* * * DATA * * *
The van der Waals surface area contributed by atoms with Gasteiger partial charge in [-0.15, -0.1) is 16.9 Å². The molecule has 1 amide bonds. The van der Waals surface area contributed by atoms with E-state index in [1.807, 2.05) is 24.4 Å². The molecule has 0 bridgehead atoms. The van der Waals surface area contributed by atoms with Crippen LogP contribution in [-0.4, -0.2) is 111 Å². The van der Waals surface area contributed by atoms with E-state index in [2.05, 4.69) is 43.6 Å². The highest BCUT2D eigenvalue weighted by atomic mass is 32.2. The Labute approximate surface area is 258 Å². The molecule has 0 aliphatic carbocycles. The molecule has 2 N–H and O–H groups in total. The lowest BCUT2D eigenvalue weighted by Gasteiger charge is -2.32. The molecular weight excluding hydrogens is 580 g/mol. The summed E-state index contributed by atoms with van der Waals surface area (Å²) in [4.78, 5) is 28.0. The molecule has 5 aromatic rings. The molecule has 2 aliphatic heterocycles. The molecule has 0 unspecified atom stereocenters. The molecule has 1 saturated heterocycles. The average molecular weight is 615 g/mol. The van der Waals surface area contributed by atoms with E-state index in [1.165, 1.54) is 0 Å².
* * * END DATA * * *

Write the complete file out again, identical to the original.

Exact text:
The van der Waals surface area contributed by atoms with Gasteiger partial charge in [-0.15, -0.1) is 16.9 Å². The molecule has 1 amide bonds. The van der Waals surface area contributed by atoms with E-state index in [1.807, 2.05) is 24.4 Å². The molecule has 0 bridgehead atoms. The van der Waals surface area contributed by atoms with Crippen LogP contribution in [-0.4, -0.2) is 111 Å². The van der Waals surface area contributed by atoms with E-state index in [2.05, 4.69) is 43.6 Å². The highest BCUT2D eigenvalue weighted by atomic mass is 32.2. The Labute approximate surface area is 258 Å². The molecule has 0 aliphatic carbocycles. The molecule has 2 N–H and O–H groups in total. The lowest BCUT2D eigenvalue weighted by Gasteiger charge is -2.32. The molecular weight excluding hydrogens is 580 g/mol. The summed E-state index contributed by atoms with van der Waals surface area (Å²) in [4.78, 5) is 28.0. The molecule has 5 aromatic rings. The molecule has 2 aliphatic heterocycles. The molecule has 0 unspecified atom stereocenters. The molecule has 1 saturated heterocycles. The average molecular weight is 615 g/mol. The van der Waals surface area contributed by atoms with E-state index in [1.165, 1.54) is 0 Å².